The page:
Museum the New Llano Colony

Ivy Ruth (Young) Loupe

Birth: She was born in 1906 in London, England.

Family Information:

Daughter of Sidney and Lilly Young.

Sister of Howard and Flora Young.

On October 11, 1931, she married Edward Loupe while living in the colony.

Description: As a teen Ivy had earned a scholarship to attend St. Albans Art School and studied under Reid Dick, a sculptor of some note and a member of the Royal Academy.

In 1926, at the age of 19 she executed a bust of friend and founder of the Welwyn Garden Cities of England, Sir Ebenezer Howard, in plain white plaster of Paris, which Dick submitted to the Royal Academy for exhibition, but it was refused. Against the teacher's advice, Ivy and her father colored it in imitation bronze and re-submitted. That time it was accepted. Today that bust is on display in the Welwyn Garden City Central Library in the U.K.  

Pre-Colony History: Before coming to Newllano, the family had lived for a time at Welwyn Garden City, a co-operative community in England, though the Young family soon lost faith in that concern and felt that it had only been a scheme to enrich the Board of Directors, thus they made the decision to come to Newllano to live in 1930.

They came to America onboard the Niagara, docking at Galveston, Texas October 2, 1930 and listing George T. Pickett as their friend in the country.

Prior to their departure from England, Ivy had sent one of her sculptures, "Eve", and it was displayed in the colony library.    

Home in Colony:  

Job in Colony:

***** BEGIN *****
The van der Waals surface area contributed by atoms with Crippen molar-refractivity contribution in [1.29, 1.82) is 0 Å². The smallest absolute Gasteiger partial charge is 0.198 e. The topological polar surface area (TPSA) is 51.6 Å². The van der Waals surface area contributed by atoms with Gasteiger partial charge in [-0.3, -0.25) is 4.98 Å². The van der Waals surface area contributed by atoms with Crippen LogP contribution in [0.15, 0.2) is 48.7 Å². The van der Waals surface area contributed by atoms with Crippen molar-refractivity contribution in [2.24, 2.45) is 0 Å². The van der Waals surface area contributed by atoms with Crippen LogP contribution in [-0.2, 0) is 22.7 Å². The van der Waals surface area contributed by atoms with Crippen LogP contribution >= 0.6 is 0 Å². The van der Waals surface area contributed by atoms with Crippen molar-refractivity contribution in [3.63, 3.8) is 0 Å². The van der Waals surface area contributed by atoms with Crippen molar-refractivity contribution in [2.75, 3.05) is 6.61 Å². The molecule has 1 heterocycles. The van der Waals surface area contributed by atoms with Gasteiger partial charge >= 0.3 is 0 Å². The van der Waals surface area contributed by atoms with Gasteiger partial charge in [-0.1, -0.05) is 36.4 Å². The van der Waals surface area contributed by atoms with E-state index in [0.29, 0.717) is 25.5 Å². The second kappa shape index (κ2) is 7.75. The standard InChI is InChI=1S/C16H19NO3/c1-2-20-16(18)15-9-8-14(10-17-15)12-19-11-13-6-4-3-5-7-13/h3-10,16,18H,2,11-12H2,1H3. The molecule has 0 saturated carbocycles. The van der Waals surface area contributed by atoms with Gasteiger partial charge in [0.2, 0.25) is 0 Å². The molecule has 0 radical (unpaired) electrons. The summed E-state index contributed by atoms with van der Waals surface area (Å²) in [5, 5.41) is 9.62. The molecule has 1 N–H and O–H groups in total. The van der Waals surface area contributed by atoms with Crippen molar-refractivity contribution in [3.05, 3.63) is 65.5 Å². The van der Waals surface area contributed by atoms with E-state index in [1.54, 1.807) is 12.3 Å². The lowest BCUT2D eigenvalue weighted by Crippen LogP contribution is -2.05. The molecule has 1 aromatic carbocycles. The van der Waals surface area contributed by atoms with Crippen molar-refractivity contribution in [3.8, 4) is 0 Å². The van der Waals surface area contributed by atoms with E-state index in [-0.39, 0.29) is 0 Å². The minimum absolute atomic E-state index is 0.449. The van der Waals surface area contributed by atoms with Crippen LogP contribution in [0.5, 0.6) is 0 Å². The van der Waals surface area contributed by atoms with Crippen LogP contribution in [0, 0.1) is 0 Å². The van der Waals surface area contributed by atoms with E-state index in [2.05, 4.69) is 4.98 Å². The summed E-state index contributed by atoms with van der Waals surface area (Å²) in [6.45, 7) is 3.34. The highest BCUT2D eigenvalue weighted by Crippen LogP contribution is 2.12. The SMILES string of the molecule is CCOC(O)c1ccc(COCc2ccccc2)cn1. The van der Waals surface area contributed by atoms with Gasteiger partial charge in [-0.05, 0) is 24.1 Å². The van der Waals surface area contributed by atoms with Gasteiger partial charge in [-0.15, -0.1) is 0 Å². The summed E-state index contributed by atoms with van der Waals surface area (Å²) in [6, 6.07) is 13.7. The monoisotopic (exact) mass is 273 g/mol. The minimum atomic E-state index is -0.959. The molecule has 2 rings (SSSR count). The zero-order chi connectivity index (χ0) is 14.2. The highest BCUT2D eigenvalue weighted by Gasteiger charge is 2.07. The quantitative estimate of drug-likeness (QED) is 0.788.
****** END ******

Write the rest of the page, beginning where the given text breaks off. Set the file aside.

Sculptor and illustrator of books. Miss Young also created original designs for woven materials such as tapestries, carpets, etc.; made lino cuts and wood cuts for colony newspapers and calendars.

She taught art expression to pupils ranging in age from 6-18 years. The colony had plans to build a studio where she and other artists in the colony, such as Grace Marians, could create.

Other Info: She and all the members of her family were frequent performers in the colony theater productions -- they acted in "playlets", demonstrated folk-dancing, and offered a variety of musical performances. Ivy herself, played the violin. In addition to performing, they often created costumes, props, etc.  

Post-Colony History: In 1940 she was living in Los Angeles, California with her husband, daughter and parents.    

Death: Ivy died in 1999 in San Andreas, California.  

Sources: Family sources; Museum Collection and Photo Archives; "Vernon Parish Democrat": March 7, 1929; "Llano Colonist": December 6, 1930, January 3, 1931, June 27, 1931, March 5, 1932, May 28, 1932; "Welwyn Garden City’s model citizen is simply the ‘Bust’" - The Herts Advertiser, November 2014; England Census: 1911; Galveston Passenger Lists; US Census: 1940; US SSDI

Standing (L to R) Howard Young, Flora Young, George Campbell (soon to marry Flora), George Pickett, Ivy Young (bride), Alice Pickett, Ed Loupe (groom), Unknown, Dr. R.K. Williams, Dr. Cecil Williams; Sitting (L to R) Unknown, Sidney Young, Lily Young, Unknown (possibly Carl Gleeser).

Bust of George T. Pickett, General Manager New Llano Co-operative Colony.

Poem "The Sea" by Charles Wichmann with illustration by Ivy Young.

Illustration by Ivy Young for Covington Hall's book, "Rhymes of a Rebel."

Contact Us:


Copyright 2018 Museum of the New Llano Colony